I also talked about how I wanted to marry the right woman or nobody at all.
“So many people seem to think that you are supposed to get married — just because you’re supposed to and not because you want to — and then just grit your teeth and pretend that you’re enjoying it,” I wrote. “If that’s what being married is all about, I’d just as soon stay the way I am.”
I had a very clear vision of what I didn’t want in a marriage. As I read this section, I’m a little dumbstruck, because it seems to describe many marriages that I’ve seen around me during my adult life. (This next sentence isn’t well-constructed, but I’ll forgive my 14-year-old self.)
“But I have this feeling that there is a lot more to it than going to work every day and coming home too tired to argue the latest conflict,” I wrote, “and then going to stupid parties and trying to pretend that you’re having a good time because everyone else says they’re having a lot of fun and then going home and arguing and taking it out on children and shouting at each other and on and on and on and on.”
As I read all this, I know that I’m more mature than I was then. I know that I’ve learned a lot and changed a lot. But I can’t help but be struck by the fact that I am still the same person on the inside. Even through the unpolished writing and the lack of life experience, I still see the same heart and the same idealism.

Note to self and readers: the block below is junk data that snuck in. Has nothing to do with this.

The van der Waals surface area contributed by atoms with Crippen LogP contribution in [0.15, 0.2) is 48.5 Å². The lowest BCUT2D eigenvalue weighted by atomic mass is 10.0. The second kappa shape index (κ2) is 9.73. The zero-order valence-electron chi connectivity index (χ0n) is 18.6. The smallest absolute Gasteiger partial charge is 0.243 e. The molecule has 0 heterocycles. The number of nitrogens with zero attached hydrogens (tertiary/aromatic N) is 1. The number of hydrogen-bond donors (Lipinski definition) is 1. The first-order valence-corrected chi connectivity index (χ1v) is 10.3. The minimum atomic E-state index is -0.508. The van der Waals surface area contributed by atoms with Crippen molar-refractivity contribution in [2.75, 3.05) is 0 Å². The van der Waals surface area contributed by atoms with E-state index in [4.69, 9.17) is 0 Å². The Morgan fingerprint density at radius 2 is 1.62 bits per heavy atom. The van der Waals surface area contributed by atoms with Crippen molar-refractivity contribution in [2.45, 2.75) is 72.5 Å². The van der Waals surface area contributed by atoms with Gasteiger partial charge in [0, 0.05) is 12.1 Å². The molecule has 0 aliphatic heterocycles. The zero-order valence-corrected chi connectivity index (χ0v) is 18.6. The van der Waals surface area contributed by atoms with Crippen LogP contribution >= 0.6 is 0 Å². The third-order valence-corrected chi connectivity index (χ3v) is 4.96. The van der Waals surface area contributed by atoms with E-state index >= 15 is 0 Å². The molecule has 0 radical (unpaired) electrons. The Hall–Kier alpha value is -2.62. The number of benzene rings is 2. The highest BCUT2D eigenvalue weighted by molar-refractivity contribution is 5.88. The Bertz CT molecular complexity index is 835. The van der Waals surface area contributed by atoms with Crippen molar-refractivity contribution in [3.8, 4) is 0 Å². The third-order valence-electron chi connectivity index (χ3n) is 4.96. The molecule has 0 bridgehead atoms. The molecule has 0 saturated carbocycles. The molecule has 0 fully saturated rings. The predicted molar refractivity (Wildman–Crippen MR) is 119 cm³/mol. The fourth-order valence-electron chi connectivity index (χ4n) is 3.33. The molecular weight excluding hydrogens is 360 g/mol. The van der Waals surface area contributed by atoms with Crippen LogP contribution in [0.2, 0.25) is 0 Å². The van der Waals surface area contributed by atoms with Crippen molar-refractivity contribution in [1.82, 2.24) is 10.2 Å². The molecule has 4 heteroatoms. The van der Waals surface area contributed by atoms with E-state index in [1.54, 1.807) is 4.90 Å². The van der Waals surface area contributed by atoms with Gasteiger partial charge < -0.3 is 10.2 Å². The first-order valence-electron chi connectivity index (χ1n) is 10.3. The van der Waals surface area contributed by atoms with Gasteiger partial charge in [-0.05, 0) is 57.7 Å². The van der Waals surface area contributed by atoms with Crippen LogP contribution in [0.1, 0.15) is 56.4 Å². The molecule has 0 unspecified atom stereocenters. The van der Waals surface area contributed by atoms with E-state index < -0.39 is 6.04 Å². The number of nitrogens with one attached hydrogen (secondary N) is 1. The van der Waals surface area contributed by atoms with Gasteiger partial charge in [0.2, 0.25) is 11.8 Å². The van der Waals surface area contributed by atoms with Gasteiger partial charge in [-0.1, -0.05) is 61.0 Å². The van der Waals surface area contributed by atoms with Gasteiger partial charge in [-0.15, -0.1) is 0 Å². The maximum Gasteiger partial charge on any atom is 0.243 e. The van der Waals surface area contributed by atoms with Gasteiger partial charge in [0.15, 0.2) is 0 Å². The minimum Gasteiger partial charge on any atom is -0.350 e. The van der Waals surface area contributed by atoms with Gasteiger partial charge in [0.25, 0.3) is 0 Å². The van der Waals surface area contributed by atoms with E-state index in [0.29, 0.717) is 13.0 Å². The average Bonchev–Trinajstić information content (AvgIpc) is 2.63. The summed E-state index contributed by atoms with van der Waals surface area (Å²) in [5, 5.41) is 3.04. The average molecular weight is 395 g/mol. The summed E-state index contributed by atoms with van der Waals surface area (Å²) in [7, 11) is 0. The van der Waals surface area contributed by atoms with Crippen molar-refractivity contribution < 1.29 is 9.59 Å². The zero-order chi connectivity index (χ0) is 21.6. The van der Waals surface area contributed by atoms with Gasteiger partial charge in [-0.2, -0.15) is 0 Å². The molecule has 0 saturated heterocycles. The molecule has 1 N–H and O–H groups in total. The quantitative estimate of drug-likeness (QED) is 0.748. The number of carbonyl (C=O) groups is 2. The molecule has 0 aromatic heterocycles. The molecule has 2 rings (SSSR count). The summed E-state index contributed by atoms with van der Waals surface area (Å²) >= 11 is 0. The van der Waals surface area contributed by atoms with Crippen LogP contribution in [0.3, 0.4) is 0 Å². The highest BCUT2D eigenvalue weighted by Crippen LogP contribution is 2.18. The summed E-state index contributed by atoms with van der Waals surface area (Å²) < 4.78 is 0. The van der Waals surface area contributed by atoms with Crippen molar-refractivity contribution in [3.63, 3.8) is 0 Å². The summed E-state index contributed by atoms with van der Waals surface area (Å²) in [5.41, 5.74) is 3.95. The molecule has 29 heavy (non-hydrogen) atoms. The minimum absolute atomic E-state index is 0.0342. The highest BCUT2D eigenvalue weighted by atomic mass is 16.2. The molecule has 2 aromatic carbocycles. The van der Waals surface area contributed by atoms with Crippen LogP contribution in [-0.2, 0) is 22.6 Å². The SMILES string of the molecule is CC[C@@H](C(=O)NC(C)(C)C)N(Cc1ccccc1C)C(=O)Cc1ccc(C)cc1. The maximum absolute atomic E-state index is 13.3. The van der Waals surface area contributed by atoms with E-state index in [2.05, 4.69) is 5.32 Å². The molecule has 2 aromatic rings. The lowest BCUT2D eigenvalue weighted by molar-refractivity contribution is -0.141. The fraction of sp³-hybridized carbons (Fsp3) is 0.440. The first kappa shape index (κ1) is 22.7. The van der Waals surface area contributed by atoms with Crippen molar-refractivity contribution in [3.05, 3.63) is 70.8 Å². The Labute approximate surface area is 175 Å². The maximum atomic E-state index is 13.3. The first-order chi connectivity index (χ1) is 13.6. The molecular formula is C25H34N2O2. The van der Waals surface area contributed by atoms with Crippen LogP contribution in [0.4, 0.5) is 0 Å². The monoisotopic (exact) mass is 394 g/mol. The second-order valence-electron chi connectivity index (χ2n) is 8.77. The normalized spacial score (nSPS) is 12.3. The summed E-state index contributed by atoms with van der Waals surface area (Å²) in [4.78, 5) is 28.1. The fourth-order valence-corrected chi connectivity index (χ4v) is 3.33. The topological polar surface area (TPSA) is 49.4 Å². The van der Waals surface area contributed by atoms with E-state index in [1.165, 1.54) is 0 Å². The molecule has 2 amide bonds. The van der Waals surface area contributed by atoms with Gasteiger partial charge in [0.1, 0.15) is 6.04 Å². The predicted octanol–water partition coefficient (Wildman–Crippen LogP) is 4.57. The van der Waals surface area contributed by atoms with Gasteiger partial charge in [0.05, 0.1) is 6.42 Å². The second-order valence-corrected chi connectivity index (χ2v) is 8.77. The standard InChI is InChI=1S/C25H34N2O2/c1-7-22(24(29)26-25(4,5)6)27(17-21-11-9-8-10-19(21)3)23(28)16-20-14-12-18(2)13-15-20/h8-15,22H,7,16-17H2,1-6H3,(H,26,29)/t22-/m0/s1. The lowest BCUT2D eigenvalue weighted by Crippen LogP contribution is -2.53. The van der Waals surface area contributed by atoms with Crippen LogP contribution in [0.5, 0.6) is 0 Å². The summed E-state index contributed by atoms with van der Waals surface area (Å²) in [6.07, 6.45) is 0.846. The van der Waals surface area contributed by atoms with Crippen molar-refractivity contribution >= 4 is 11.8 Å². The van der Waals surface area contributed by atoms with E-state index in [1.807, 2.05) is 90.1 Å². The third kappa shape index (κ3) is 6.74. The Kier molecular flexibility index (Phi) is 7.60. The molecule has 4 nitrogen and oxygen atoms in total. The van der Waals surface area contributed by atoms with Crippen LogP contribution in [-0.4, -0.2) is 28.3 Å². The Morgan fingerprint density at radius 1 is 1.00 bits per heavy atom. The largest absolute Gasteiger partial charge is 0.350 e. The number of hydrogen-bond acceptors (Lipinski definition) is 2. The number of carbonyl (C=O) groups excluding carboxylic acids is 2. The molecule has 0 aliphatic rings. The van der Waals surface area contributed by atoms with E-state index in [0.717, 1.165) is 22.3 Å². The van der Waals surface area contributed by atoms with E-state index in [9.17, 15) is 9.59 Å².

I still long for the things that idealistic teen longed for. He wanted someone to love — and to be loved by. He wanted to know he was doing the right things and that he was doing things that mattered. He wanted a mature and happy relationship with a woman who was committed to going against the grain of a dysfunctional culture.
That might be the most mind-blowing thing about this for me. I saw the culture around me — the culture of marriage and family — as being messed up and unhappy. I was very clear that I didn’t want that. I was very clear that I wanted something that was more difficult and more satisfying.
And as I look at all these things I said about myself — who I wanted to be and what I wanted my marriage to be like — I still think the same thing that I thought at the age of 14.
For someone to be willing to ditch the patterns given to her by the dysfunctional culture, this woman has to be “someone who has [been] hurt and been lonely just like me.”
I’m surprised that I had the insight to know that at 14, but I see it more clearly than ever now.
If you’ve lived a perfect life, you won’t understand me. If you haven’t experienced heartbreak and disappointment, you won’t understand me. If you haven’t seen the emptiness of what routine success and cultural compliance lead to, you probably don’t want what I want. And you probably don’t want what I am.
I’m glad the idealistic child inside me has survived. I just hope I can still find this wife he saw for himself all those many years ago.
I really like that young man. I hope he likes who I’ve become.